Use of Nonsteroidal Anti-Inflammatory Drugs and Risk of Chronic Kidney Disease in Subjects With Hypertension
Nationwide Longitudinal Cohort Study
Limited studies have examined the effects of nonsteroidal anti-inflammatory drug (NSAID) use on the risk of chronic kidney disease (CKD), especially in subjects with hypertension. Using National Health Insurance claims data in Taiwan, we conducted a propensity score–matched cohort study to investigate the relationship between NSAID use and CKD in subjects with hypertension. A total of 31 976 subjects were included in this study: subjects not taking any NSAIDs in 2007 (n=10 782); subjects taking NSAIDs for 1 to 89 days in 2007 (n=10 605); and subjects taking NSAIDs for ≥90 days in 2007 (n=10 589). We performed multivariable proportional hazard models to determine the relationship between NSAID use and CKD. The results showed that NSAID use was associated with a 1.18-fold increased risk of CKD in subjects taking NSAIDs for 1 to 89 days; and a 1.32-fold increased risk of CKD in hypertension subjects taking NSAIDs for ≥90 days, compared with subjects not taking any NSAIDs, after controlling for the confounding factors. In subgroup analyses, subjects taking NSAIDs for ≥90 days, >1 defined daily dose per day or taking NSAIDs >15 cumulative defined daily doses had a greater risk of CKD than subjects not taking any NSAID, but not for congestive heart failure, stroke, cancer, osteoarthritis, or rheumatoid arthritis. These results provide supportive evidence that NSAID use is associated with increased risk of CKD in subjects with hypertension. It is important to closely monitor the effects of NSAID use, particularly in patients with hypertension, a susceptible population for CKD.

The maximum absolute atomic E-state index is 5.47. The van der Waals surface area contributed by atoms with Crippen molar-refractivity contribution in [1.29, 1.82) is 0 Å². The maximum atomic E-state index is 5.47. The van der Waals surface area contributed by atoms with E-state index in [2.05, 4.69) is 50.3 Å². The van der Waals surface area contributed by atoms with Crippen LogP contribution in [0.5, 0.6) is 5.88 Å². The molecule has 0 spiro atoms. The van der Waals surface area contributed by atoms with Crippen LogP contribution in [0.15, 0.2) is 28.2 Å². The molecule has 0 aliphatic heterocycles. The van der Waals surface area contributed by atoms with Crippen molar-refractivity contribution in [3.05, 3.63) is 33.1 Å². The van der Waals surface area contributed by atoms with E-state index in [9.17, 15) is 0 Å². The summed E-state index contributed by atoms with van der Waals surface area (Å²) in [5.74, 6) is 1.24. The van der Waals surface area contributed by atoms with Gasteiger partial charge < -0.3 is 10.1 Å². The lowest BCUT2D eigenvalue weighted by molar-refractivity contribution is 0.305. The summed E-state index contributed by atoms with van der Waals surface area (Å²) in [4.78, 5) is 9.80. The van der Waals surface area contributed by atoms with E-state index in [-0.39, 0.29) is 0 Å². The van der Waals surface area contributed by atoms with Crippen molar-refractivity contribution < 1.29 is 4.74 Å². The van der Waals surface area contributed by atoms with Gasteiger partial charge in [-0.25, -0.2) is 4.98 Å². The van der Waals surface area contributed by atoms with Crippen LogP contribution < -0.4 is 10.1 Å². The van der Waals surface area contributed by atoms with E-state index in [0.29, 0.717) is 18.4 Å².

- Received December 22, 2014.
- Revision received December 19, 2014.
- Accepted June 15, 2015.
- © 2015 American Heart Association, Inc.